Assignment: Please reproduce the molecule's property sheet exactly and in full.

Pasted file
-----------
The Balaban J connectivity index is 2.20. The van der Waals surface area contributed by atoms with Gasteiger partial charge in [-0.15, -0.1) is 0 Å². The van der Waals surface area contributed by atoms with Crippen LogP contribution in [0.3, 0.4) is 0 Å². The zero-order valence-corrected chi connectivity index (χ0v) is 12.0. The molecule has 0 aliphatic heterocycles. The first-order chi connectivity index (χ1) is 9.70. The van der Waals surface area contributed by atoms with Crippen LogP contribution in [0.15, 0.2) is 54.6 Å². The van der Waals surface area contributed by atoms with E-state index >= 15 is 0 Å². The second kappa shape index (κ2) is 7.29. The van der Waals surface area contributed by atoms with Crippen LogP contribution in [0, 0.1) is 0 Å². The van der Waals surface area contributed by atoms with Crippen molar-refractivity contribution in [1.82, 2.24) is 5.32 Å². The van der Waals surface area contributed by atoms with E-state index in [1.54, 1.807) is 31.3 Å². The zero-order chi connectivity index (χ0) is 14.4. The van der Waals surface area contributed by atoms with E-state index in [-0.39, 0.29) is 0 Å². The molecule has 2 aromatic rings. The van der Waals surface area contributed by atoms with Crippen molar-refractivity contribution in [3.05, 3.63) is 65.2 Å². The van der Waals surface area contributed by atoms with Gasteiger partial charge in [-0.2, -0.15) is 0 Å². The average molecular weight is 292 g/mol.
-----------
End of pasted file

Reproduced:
The Balaban J connectivity index is 2.20. The van der Waals surface area contributed by atoms with Gasteiger partial charge in [-0.15, -0.1) is 0 Å². The van der Waals surface area contributed by atoms with Crippen LogP contribution in [0.3, 0.4) is 0 Å². The zero-order valence-corrected chi connectivity index (χ0v) is 12.0. The molecule has 0 aliphatic heterocycles. The first-order chi connectivity index (χ1) is 9.70. The van der Waals surface area contributed by atoms with Crippen LogP contribution in [0.15, 0.2) is 54.6 Å². The van der Waals surface area contributed by atoms with E-state index >= 15 is 0 Å². The second kappa shape index (κ2) is 7.29. The van der Waals surface area contributed by atoms with Crippen LogP contribution in [0, 0.1) is 0 Å². The van der Waals surface area contributed by atoms with Crippen molar-refractivity contribution in [1.82, 2.24) is 5.32 Å². The van der Waals surface area contributed by atoms with E-state index in [1.54, 1.807) is 31.3 Å². The zero-order chi connectivity index (χ0) is 14.4. The van der Waals surface area contributed by atoms with E-state index in [-0.39, 0.29) is 0 Å². The molecule has 2 aromatic rings. The van der Waals surface area contributed by atoms with Crippen molar-refractivity contribution in [3.05, 3.63) is 65.2 Å². The van der Waals surface area contributed by atoms with Gasteiger partial charge in [-0.2, -0.15) is 0 Å². The average molecular weight is 292 g/mol.